background color	of the terminal.

       All malformed entries in	the list are silently ignored.

       er   error messages

       wn   warning messages

       pn   messages about page
	    numbers

       ps   page size messages

       fw   information	about the
	    files written

       sm   state messages

       tr   messages of	the glyph
	    tracer

       pi   progress indicator

       Example:	er=01:pi=*5 sets the colors of error messages (er) to red (1)
       on black	(0), and those of progress indicators (pi) to cyan (5) on
       default background (*).

FILES
       The location of the following files is determined by the	kpathsea
       library.	To check the actual kpathsea configuration you can use the
       kpsewhich utility.

       *.enc   Font encoding files

       *.fgd   Font glyph data files
	       (cache files created by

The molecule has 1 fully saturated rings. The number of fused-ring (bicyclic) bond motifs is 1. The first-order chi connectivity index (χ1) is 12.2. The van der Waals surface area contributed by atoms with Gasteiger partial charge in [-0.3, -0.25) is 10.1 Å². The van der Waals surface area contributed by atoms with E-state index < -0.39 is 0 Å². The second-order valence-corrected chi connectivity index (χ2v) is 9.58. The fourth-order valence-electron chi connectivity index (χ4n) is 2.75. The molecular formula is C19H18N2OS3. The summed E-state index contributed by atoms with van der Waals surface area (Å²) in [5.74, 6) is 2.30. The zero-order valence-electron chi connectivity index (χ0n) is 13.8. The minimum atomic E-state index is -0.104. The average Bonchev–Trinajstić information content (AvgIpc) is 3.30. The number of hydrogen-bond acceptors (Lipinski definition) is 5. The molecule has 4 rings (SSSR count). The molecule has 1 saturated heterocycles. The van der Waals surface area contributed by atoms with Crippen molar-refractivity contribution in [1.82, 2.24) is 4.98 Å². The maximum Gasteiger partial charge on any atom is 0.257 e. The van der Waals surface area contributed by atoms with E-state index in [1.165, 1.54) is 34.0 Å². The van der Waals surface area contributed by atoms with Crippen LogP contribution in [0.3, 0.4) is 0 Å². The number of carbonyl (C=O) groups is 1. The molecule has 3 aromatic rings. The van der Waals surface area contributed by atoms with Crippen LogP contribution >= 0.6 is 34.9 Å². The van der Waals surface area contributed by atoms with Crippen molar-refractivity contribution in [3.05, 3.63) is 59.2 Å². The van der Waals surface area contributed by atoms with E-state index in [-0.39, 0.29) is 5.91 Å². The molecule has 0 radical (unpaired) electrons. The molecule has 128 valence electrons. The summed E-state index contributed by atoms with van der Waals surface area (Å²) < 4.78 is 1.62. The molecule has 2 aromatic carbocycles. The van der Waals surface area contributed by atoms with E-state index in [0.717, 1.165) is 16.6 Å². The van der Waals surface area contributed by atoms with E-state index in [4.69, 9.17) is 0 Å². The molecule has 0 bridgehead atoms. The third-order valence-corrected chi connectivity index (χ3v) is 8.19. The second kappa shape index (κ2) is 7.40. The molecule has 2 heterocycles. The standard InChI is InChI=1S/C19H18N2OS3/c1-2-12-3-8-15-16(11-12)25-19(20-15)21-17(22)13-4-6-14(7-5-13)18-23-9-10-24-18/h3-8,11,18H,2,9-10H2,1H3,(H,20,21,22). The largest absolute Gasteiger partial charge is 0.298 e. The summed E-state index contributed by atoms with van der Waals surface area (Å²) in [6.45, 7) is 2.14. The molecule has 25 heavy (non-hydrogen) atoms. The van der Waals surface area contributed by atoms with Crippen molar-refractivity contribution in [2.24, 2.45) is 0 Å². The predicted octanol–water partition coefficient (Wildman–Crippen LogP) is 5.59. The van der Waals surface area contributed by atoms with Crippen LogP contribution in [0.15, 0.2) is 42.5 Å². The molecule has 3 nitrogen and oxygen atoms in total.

dvisvgm)

       *.map   Font map	files

       *.mf    Metafont	input files

       *.pfb   PostScript Type 1 font
	       files

       *.pro   PostScript header/prologue
	       files

       *.tfm   TeX font	metric files

       *.ttf   TrueType	font files

       *.vf    Virtual font files

SEE ALSO
       tex(1), mf(1), mktexmf(1), grodvi(1), potrace(1), and the kpathsea
       library info documentation.

RESOURCES
       Project home page
	   http://dvisvgm.sourceforge.net

       SourceForge project site
	   http://sourceforge.net/projects/dvisvgm

BUGS
       Please report bugs using	the bug	tracker	at Launchpad
       (https://launchpad.net/dvisvgm) or GitHub
       (https://github.com/mgieseki/dvisvgm).

AUTHOR
       Written by Martin Gieseking <martin.gieseking@uos.de>

COPYING
       Copyright (C) 2005-2015 Martin Gieseking. Free use of this software is
       granted under the terms of the GNU General Public License (GPL) version
       3 or, (at your option) any later	version.

dvisvgm	1.9.2			  04/07/2015			    DVISVGM(1)

NAME | SYNOPSIS | DESCRIPTION | OPTIONS | SUPPORTED SPECIALS | EXAMPLES | ENVIRONMENT | FILES | SEE ALSO | RESOURCES | BUGS | AUTHOR | COPYING